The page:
2 Conducting a baseline Mental State Examination2 Conducting a baseline Mental State ExaminationAppearanceSpeech and languageAccurately and non-judgementally describeyour observations of the person’s physicalappearance. How does the client look?Consider: age, gender, race/ethnicity, build,hair style & colour, grooming, posture, levelof hygiene, mode of dress, apparent level ofhealth, signs of AOD use.Describe:-BehaviourAccurately and non-judgementally describeyour observations of the person’s behaviour.Avoiding assumptions is important so signsof illness can be separated from culturallyappropriate behaviours. How does the clientbehave? Consider: general behaviour, facialexpression, eye contact, body movementsand gestures. How is the client reactingto being in the session? i.e. co-operative,angry, hostile, withdrawn, inappropriate, afraid,suspicious, evasive.(a) How is the client talking (speech)?››››››››rate – rapid, pressured, slow, retarded››quality – stutter, slurring or anyatypical qualitiesvolume – loud, whispered, quiettone – monotone, variedquantity of information – poverty orpressure of speech, mute/silent(b) How does the client express himself/herself (language [form of thought])?Mood and affect(feelings)››How does the client describe his/heremotional state (mood)? Exploring moodinappropriate – expressing aninconsistent emotion to what they aretalking about (i.e. laughing when talkingabout a loved one’s death).››“high” or elevated – excessivelyhappy or overly animated in theirexpressions and gestures.is very important because it can give anindication of potential risk to self or others. Usethe client’s own words if possible. Is the clientdown, depressed, sad, anxious, angry, irritable,happy, ok, fearful, or “up”?What do you observe about the person’semotional state (affect)? A person’s mood andaffect should be congruent with each other.So when describing a person’s affect, whatdo you observe about the client’s emotionalstate?››incoherent/illogical – disorganisedor senseless speech››derailment – unrelated or looselyconnected ideas››››tangentiality or loosening ofassociation – unrelated or incompleterepliesdepressed – is the person “flat”,restricted, tearful, deflated, has bluntedfacial expressions?››anxious – is the person agitated, fiddly,distressed, fearful, irritable, distracted?absence or slowing of thought››angry – is the person hostile, defensive,easily provoked?››labile – rapidly changing their mood.››››thought blocking – thought flow isbriefly interrupted or absent14 Understanding the Mental State Examination (MSE): a basic training guideThought content(thinking)What is the person thinking about?Consider the following:››the amount of thought and its rateof production – Does the client’sspeech flow easily? Does theconversation stay on track? Is thereevidence of any limitation in the client’sability to think (i.e. look for slow/hesitantspeech)?››continuity of ideas – Do the thoughtsbeing expressed flow logically andstay on track? Are certain wordsor ideas repeated? Are there gapsin the flow of thinking?For example consider the following:15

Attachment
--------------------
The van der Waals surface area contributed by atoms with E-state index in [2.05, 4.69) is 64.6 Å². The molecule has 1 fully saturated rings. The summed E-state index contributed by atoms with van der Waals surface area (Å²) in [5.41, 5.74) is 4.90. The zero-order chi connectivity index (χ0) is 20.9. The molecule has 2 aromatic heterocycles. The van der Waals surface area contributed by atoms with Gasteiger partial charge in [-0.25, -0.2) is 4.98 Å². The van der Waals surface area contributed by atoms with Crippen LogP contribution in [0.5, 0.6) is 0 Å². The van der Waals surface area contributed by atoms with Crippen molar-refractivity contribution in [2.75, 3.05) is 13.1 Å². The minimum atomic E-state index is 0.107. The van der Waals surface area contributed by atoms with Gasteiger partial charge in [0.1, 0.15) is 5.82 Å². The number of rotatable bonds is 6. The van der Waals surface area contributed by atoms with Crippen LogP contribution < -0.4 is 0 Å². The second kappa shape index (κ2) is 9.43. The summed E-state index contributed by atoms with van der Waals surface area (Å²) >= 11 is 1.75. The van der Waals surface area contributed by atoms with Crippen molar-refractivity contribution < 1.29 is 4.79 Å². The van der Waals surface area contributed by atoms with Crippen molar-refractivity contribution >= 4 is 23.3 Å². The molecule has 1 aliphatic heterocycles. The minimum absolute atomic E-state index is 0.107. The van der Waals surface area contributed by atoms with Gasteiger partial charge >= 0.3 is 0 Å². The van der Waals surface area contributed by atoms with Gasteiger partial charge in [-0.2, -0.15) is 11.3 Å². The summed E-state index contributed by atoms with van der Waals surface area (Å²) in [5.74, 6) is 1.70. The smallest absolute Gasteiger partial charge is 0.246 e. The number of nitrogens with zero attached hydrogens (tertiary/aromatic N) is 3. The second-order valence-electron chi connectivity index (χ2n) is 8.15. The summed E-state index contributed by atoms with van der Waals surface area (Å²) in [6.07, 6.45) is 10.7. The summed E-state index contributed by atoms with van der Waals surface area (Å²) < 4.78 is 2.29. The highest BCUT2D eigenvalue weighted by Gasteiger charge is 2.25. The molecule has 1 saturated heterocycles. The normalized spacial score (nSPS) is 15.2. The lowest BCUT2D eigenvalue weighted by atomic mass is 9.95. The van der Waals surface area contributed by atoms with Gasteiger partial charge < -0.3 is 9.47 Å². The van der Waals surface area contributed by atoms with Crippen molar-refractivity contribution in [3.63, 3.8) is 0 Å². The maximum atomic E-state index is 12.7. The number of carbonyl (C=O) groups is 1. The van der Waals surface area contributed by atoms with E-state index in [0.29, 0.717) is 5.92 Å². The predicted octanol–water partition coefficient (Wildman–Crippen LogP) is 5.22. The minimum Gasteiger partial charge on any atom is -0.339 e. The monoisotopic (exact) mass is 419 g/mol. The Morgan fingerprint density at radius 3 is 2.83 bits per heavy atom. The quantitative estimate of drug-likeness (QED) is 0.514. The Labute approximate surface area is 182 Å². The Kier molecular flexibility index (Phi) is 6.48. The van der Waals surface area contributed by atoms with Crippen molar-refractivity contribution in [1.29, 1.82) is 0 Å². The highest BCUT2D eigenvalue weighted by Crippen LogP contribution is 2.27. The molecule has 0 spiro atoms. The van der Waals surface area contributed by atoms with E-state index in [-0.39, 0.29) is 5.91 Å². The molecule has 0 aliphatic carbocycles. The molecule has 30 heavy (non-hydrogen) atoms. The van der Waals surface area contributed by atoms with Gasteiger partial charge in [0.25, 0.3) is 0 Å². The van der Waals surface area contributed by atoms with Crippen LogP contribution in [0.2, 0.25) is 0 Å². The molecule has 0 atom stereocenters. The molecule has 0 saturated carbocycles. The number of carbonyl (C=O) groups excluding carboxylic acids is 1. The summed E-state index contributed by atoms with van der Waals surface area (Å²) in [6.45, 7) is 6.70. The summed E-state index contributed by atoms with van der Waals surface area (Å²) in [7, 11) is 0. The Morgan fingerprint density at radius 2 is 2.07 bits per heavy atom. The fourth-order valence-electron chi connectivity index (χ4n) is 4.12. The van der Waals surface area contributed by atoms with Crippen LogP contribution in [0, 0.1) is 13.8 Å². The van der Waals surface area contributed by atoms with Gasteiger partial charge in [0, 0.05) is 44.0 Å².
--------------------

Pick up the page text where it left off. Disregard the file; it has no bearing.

2 Conducting a baseline Mental State Examination2 Conducting a baseline Mental State Examination››››››››disturbances of language – Is theclient’s communication coherent andwell organised? Are the correct wordsbeing used?delusional thoughts – Does theclient have any false beliefs that arenot in keeping with cultural, religiousand social norms? These delusionscan present in many different waysincluding delusions of persecution,bizarre thoughts, grandiose ideas, selfreferential thoughts, delusions of control.preoccupations – These thoughtsare very prominent in the client’s mindbut are not as firmly held as delusions.These include paranoid, depressive,anxious and obsessional thoughts andovervalued ideas.thoughts of harm to self or others –Has the client expressed thoughts ofharming themselves or others?This criterion also includes non-suicidalself harm such as cutting, excessivepicking, burning of self. Evidence ofany suicidal, self harming or homicidalthoughts need to be followed by athorough risk assessment. This trainingDVD does not train clinicians on how tohallucinations or ‘hearing voices’although they can be experienced in anyof the five senses:›› sight (visual)›› smell (olfactory)›› hearing (auditory)›› touch (tactile)›› taste (gustatory).conduct a risk assessment. Informationon risk assessments in AOD settingsis covered in the Guidelines on themanagement of co-occurring alcoholand other drug and mental healthconditions in alcohol and other drugtreatment settings, pages 46, 157,158, 159. This document can beaccessed at:Hallucinations seem real to the personexperiencing them. Note the degreeof distress or fear associated with theparticular hallucination. It is importantto explore command hallucinations,where the voices tell the person todo a particular thing, as there may beassociated Comorbidity GuidelinesPerceptionThe purpose of this domain is to ascertainwhether the person displays behaviouralevidence of hallucinations or other perceptualdisturbances.››Consider the following:››hallucinations are false perceptions inthe absence of any stimulus. They arethe most common form of perceptualdisturbance, particularlyauditory16 Understanding the Mental State Examination (MSE): a basic training guide››dissociative symptoms such as:›› derealisation (the external worldseems strange or unreal)›› depersonalisation (the person feelsdetached from their own thoughtprocesses or body).illusions, where the person misinterpretssensory stimuli (e.g. hearing rustlingleaves as voices).CognitionThe purpose of this domain is to ascertainwhether or not the person is alert and orientedto time and place. There is no need for AODclinicians to undertake a complex explorationof cognition. Cognition can be observedduring the course of the appointment processor explored further by asking simple directquestions.Consider the client’s:››level of consciousness – is the clientalert?››attention – can the client stayfocussed during the appointment?››memory – can the client tell you whathe/she did yesterday/last week?››orientation – can the client tell youwhat day of the week it is?››concentration – can the client focuson a simple mental task, such asadding?››abstract thinking – can the clientidentify similarities between two relateditems?17